Man jailed after ‘callous’ hammer fight

Tim EdmundsAlbany Advertiser
Stirling Terrace at night.
Camera IconStirling Terrace at night. Credit: Albany Advertiser

An Albany teenager who struck a man in the head with a hammer before kicking him in the head as he sat defenceless on a seat near Albany nightclub Studio 146 has been jailed for 10 months.

Andy Rohan Bennell appeared in Albany Magistrate’s Court last Thursday after pleading guilty to assault occasioning bodily harm from the attack, which left the victim with a broken jaw requiring surgery.

Bennell and the victim were known to each other and began what was described as a “mutual fight” in the Stirling Terrace carpark in the early hours of March 10. The court was told the verbal altercation became a physical one and Bennell used a hammer to strike the victim in the hip, forearm and head, which dazed him, in front of onlookers.

Prosecuting Sergeant Cameron Clifford said the two men had been separated and the concussed victim sat slumped on a nearby bench on Stirling Terrace.

It was then Bennell kicked him in the head, which was described by Sgt Clifford as “callous”. Defence lawyer Janie Gibbs said her client was intoxicated and acknowledged he should have walked away after he inflicted the blow to the head with the hammer, but was unaware the victim had been concussed.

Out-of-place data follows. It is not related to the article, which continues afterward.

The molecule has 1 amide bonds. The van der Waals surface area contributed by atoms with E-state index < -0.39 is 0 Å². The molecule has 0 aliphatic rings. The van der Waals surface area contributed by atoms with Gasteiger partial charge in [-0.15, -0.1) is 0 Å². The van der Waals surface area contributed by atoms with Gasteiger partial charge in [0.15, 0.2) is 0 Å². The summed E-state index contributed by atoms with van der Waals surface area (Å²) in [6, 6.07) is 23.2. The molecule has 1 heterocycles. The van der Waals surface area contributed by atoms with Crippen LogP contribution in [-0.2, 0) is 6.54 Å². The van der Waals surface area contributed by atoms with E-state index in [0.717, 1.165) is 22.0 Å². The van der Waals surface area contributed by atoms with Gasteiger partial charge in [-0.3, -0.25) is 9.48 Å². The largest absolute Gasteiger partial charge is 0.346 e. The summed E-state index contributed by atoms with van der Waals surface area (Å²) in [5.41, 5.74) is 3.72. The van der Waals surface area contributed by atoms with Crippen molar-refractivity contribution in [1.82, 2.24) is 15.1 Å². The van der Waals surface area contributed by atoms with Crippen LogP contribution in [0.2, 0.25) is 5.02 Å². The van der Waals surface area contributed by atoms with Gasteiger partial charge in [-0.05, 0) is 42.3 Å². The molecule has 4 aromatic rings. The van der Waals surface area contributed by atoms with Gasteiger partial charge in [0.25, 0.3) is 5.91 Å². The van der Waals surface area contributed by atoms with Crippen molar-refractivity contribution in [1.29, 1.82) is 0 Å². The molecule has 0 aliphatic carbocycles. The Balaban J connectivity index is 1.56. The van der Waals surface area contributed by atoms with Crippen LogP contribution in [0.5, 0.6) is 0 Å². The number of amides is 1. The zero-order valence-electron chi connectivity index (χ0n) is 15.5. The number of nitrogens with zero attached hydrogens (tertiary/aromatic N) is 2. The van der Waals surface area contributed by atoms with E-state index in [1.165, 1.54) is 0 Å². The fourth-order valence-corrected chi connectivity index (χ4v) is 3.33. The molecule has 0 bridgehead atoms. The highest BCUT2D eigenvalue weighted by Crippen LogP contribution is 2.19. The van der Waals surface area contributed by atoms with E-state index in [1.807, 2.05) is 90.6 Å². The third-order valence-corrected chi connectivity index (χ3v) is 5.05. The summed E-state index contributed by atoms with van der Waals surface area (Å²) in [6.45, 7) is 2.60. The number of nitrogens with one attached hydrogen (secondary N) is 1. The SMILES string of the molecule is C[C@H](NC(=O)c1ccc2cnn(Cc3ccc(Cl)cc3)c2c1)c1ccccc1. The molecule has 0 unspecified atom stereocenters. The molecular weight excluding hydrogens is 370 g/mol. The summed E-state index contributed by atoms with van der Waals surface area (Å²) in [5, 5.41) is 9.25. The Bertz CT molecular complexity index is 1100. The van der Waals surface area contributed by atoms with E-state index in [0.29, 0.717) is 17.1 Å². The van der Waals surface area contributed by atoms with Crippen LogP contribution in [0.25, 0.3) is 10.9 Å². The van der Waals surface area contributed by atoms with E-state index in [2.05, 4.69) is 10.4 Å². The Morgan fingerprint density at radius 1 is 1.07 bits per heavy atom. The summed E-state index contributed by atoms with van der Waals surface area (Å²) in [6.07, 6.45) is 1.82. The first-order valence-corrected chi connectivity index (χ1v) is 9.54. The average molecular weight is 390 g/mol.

She requested that Bennell be given a chance and not be sent directly to prison after his early guilty plea, show of remorse and limited adult criminal record.

Sgt Clifford called for an immediate prison term.

He said the attack occurred in front of onlookers and there needed to be a strong message sent that ongoing street violence would not be tolerated. Magistrate Robert Young said it was concerning Bennell had access to a weapon capable of inflicting serious harm during the fight, which went from a “fair to unfair fight”.

Mr Young said the fight being in an entertainment district and violence between intoxicated young men was a cause of strong community concern.

Bennell was jailed for 10 months and made eligible for parole after serving half his sentence.

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